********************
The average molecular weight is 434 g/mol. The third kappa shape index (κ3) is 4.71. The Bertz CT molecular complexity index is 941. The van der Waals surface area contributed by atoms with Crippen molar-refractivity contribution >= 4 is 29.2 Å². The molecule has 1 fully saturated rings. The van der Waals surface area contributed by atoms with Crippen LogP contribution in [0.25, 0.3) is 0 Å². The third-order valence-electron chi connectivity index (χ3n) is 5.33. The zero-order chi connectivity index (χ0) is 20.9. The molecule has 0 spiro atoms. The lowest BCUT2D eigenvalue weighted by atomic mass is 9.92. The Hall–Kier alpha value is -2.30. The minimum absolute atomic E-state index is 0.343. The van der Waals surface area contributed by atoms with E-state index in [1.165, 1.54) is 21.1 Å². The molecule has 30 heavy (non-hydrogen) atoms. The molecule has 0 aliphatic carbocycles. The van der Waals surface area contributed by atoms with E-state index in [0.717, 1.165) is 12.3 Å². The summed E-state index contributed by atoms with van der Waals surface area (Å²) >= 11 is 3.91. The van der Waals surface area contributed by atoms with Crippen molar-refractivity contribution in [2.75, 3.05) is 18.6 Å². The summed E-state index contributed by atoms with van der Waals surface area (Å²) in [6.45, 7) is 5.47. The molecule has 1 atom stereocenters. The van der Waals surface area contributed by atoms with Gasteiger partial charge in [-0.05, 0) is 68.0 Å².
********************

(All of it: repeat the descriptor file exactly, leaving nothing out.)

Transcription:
The average molecular weight is 434 g/mol. The third kappa shape index (κ3) is 4.71. The Bertz CT molecular complexity index is 941. The van der Waals surface area contributed by atoms with Crippen molar-refractivity contribution >= 4 is 29.2 Å². The molecule has 1 fully saturated rings. The van der Waals surface area contributed by atoms with Crippen LogP contribution in [0.25, 0.3) is 0 Å². The third-order valence-electron chi connectivity index (χ3n) is 5.33. The zero-order chi connectivity index (χ0) is 20.9. The molecule has 0 spiro atoms. The lowest BCUT2D eigenvalue weighted by atomic mass is 9.92. The Hall–Kier alpha value is -2.30. The minimum absolute atomic E-state index is 0.343. The van der Waals surface area contributed by atoms with E-state index in [1.165, 1.54) is 21.1 Å². The molecule has 30 heavy (non-hydrogen) atoms. The molecule has 0 aliphatic carbocycles. The van der Waals surface area contributed by atoms with E-state index in [0.717, 1.165) is 12.3 Å². The summed E-state index contributed by atoms with van der Waals surface area (Å²) >= 11 is 3.91. The van der Waals surface area contributed by atoms with Crippen molar-refractivity contribution in [2.75, 3.05) is 18.6 Å². The summed E-state index contributed by atoms with van der Waals surface area (Å²) in [6.45, 7) is 5.47. The molecule has 1 atom stereocenters. The van der Waals surface area contributed by atoms with Gasteiger partial charge in [-0.05, 0) is 68.0 Å².